Last week, Philadelphia Business Journal broke the news that local developer Canus Corporation has big plans for a giant vacant lot at 2nd & Thompson, just a couple of blocks north of the Piazza. A former steel site, this lot measures about 2.5 acres and was originally tabbed by the same developer for a project with 160 condos and 16 artist studios. But the recession hit, and since the project fell by the wayside, it’s continued to sit vacant.

The lot

Crane building in the distance

From the north, it looks just as big

Now, Canus is proposing Soko Lofts, a 311-unit residential development that will also include 4-6 retail spaces. Last Wednesday, the developers presented their plans to a large crowd at the monthly South Kensington Community Partners zoning meeting. According to some meeting attendees kind enough to post on Philadelphia Speaks, the apartments will be rentals, with a .34 parking ratio. Soko Lofts will be constructed in two phases, with plans for groundbreaking for a building along 2nd Street and a building at the corner 2nd & Thompson later this year. Another building on American Street would follow afterwards.

Project will also include a public plaza at 2nd and American. Rendering from Plan Philly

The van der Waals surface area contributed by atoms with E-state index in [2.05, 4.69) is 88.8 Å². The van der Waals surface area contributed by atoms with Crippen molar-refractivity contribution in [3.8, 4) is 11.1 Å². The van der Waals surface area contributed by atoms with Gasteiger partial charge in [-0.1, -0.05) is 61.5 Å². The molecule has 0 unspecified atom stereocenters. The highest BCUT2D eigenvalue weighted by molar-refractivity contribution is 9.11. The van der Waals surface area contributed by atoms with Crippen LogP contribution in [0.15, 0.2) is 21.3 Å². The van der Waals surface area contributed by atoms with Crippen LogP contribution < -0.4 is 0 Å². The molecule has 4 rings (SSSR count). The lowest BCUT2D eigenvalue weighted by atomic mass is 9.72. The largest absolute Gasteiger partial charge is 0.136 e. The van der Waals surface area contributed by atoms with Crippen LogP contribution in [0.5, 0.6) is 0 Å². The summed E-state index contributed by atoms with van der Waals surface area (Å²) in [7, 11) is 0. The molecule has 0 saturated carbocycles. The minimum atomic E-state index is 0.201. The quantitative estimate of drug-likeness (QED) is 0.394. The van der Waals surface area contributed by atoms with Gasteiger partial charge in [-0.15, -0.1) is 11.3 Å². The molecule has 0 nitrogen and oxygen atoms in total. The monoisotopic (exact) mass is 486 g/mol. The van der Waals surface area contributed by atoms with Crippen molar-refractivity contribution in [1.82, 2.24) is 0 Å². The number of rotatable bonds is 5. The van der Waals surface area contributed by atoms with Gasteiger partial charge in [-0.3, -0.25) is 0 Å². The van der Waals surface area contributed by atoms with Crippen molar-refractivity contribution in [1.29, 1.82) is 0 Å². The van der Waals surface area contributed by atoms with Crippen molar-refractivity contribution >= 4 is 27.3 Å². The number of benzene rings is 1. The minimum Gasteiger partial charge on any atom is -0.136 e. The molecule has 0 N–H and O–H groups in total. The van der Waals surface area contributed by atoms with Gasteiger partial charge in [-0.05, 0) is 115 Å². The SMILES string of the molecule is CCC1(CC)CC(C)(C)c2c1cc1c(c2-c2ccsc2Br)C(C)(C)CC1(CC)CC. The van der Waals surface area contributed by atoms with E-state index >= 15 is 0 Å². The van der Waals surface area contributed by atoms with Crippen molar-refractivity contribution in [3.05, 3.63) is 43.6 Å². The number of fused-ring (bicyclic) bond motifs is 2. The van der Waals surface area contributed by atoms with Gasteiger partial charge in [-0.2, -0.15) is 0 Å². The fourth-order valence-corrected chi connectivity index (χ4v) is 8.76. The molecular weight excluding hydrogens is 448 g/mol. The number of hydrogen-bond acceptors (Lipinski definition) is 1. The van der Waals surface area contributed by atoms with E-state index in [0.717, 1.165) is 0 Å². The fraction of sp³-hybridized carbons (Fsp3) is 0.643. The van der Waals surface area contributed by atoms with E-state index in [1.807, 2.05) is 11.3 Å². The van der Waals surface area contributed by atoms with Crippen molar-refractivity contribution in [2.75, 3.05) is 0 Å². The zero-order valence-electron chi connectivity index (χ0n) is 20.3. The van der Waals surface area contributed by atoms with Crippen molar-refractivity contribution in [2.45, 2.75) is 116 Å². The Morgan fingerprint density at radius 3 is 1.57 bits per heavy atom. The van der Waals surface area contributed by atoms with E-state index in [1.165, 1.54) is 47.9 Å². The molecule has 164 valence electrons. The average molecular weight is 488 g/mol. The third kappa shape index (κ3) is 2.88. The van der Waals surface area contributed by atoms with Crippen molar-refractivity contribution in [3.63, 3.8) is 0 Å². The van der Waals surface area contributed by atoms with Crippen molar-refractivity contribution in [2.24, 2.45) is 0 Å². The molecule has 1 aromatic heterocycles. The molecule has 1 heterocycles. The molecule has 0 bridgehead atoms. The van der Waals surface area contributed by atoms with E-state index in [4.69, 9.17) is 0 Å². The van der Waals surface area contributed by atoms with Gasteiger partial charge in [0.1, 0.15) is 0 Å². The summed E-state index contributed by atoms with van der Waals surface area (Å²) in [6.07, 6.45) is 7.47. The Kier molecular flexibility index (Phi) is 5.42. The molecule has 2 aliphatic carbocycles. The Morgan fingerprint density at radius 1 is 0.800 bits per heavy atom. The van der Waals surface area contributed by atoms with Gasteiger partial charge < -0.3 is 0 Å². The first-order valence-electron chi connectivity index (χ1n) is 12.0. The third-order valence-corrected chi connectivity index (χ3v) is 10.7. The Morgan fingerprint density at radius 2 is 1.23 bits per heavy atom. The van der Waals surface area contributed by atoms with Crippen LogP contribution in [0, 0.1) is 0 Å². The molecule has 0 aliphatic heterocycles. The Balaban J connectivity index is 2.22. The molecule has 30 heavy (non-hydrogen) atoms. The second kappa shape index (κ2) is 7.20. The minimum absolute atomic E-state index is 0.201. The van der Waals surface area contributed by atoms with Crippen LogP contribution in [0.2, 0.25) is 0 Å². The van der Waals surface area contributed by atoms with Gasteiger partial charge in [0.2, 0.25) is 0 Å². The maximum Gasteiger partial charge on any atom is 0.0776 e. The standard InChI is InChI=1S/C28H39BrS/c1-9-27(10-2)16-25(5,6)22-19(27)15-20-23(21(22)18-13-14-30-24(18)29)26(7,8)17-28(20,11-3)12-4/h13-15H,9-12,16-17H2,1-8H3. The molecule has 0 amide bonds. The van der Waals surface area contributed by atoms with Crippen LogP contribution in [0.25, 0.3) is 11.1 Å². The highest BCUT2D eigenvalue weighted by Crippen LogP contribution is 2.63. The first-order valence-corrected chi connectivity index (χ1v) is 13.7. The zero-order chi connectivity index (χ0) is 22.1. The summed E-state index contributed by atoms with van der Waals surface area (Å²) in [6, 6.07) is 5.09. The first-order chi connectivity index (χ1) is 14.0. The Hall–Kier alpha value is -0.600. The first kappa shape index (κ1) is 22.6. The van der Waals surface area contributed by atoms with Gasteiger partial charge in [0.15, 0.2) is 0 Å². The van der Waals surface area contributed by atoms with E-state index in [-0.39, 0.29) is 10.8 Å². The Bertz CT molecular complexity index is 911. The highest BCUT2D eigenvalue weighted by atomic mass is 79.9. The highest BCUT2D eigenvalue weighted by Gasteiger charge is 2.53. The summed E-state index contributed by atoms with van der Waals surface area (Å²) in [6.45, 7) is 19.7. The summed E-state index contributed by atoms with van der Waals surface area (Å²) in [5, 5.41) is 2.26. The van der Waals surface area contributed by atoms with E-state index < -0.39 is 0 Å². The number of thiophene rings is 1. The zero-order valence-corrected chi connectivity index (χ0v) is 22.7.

Another rendering from Plan Philly

As you can see, the design evokes the Piazza, with residential units surrounding a large open space. Unlike the Piazza, this project isn’t intended to create a large public entertainment district, but instead a self-contained outdoor space for residents. It’s unclear whether non-residents will have limited access or no access to the interior courtyard, but it seems certain that the proposed space at 2nd & American will be usable for everyone.

Another rendering that shows the location of the buildings. This was on the public meeting flyer.

Obviously, this project is a very big deal for the area. According to Plan Philly, the community is going to make every effort to work with the developer to ensure the best possible project for their neighborhood. The largest initial concern seems to be about density, with worries that another 300-400 residents would fundamentally change the character of the neighborhood. Questions about parking (c’mon! it’s like two blocks from the El!), design, walkability, and other aspects of the project have come up as well, indicating that the specifics we’ve detailed and the renderings we’ve shown above are likely to change.

Still, it’s amazing news that this huge vacant lot seems poised to return to active use. Hopefully, the community and the developer will be able to reach mutually agreeable compromises, and this project will get off the ground posthaste. Looking forward to providing updates in the coming months.